This stage involves putting the system design into practice. SDD contains every detail of the software architecture and system design that help developers carry out coding or implementation swiftly. They develop every module of the software design. Furthermore, the developed modules undergo testing to verify whether they function correctly, which is called unit testing .

    5. Integration and System Testing

    Once the development team develops all the modules of the software product and those modules undergo unit testing, the integration of modules takes place in steps. In every integration step, the tested modules are added to the existing partially integrated system. The integrated system undergoes integration testing , where the interaction between all the modules is verified.

    After the integration of all the modules, a complete functional system forms that undergo system testing. System testing evaluates the entire integrated system as a whole to ensure that it is in accordance with the specified requirements.

    6. Maintenance

    This phase comes into practice after delivering the software product to the end users or customers. It is one of the most crucial phases of SDLC because the effort the development team makes in this phase is 60% of the total effort required to develop software. Typically, there are three kinds of maintenance, as follows:

    • Corrective Maintenance: It entails fixing errors that end users discover in the software product after they start using it.
    • Perfective Maintenance: It involves enhancing the software product by improving its existing features as per end users’ requests.
    • Adaptive Maintenance: This sort of maintenance takes place when the software product needs porting to work in a new environment, such as on a new operating system .

    Advantages and Disadvantages of the Waterfall Model

    In this section, let us have a glance at the pros and cons of this classical model.

    Advantages and Disadvantages of the Waterfall Model

    Advantages

    • The model is pretty simple and easy to grasp.
    • It involves the execution of each phase at once, which makes it more concise and understandable.
    • Every stage of the model is well-defined. They have fixed starting and ending points.
    • Milestones in this model are highly clear and easily comprehensible.
    • Everything, from the design and process to actions, and results, is well documented.
    • This model helps to determine the final cost and the release date of the software product.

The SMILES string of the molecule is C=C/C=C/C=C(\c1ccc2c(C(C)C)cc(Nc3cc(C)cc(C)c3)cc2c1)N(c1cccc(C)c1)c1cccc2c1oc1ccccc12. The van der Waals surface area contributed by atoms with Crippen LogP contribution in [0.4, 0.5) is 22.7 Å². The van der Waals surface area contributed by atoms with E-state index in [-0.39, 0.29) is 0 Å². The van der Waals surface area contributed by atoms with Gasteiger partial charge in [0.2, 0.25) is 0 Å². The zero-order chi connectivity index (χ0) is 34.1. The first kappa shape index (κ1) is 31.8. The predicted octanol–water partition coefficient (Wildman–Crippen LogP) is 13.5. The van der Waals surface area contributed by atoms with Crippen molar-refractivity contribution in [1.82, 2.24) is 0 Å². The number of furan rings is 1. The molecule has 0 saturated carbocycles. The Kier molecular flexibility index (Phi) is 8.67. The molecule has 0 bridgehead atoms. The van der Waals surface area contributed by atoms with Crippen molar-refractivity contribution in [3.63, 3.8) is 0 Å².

Disadvantages

    • No Mechanism for Error Correction: The software development process in this mode flows from one phase to the next. It considers that no error occurs during any phase. As a result, it does not offer a mechanism to fix errors. This means there is no going back to the previous phase.
    • Does not Accept Changes in Requirements: This model considers that the requirements specified by the customers at the onset of the development process are complete and correct. It does not provide any scope for the changes in the requirements. So, if the customers wish to modify the existing requirement or wish to add a new requirement, this model does not support it.
    • No Overlapping Phases: In this model, the next phase starts only after the execution of the current phase completes. Practically, this is pretty challenging to maintain as it results in increased cost and decreased efficiency.
    • Not Ideal for Large Projects: This model is not suitable for large projects having ever-changing requirements.

    Conclusion

    That was all about the waterfall model. This classical model is the first SDLC methodology that forms the basis for all other modern methodologies. It is a linear sequential model that forces the development team to carry out each phase only after the execution of its previous phase. Even though it is not used as frequently these days, it is still highly important in SDLC because it forms the foundation for all other models.

    We hope this article was enlightening and helped you to get a better grasp of the waterfall model. Feel free to share your queries or suggestions in the comments section below, if any.

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    FAQs


    If your project is small, fits within a low budget, and has clear and well-defined requirements, this is the best and go-to methodology.

    The waterfall model forces the development team to carry out different phases of SDLC sequentially, while agile encourages the execution of different phases simultaneously.

    This model is employed in software engineering and product development and rarely in other industry verticals.

    The model comprises six different phases, as described in the above article.

    This model is based on the concept that you should know in the very beginning that you product you are expecting. There is no room for modifications in the requirements or the addition of new requirements. Also, there is no involvement of customers for feedback. These are the reasons for the waterfall model to fail.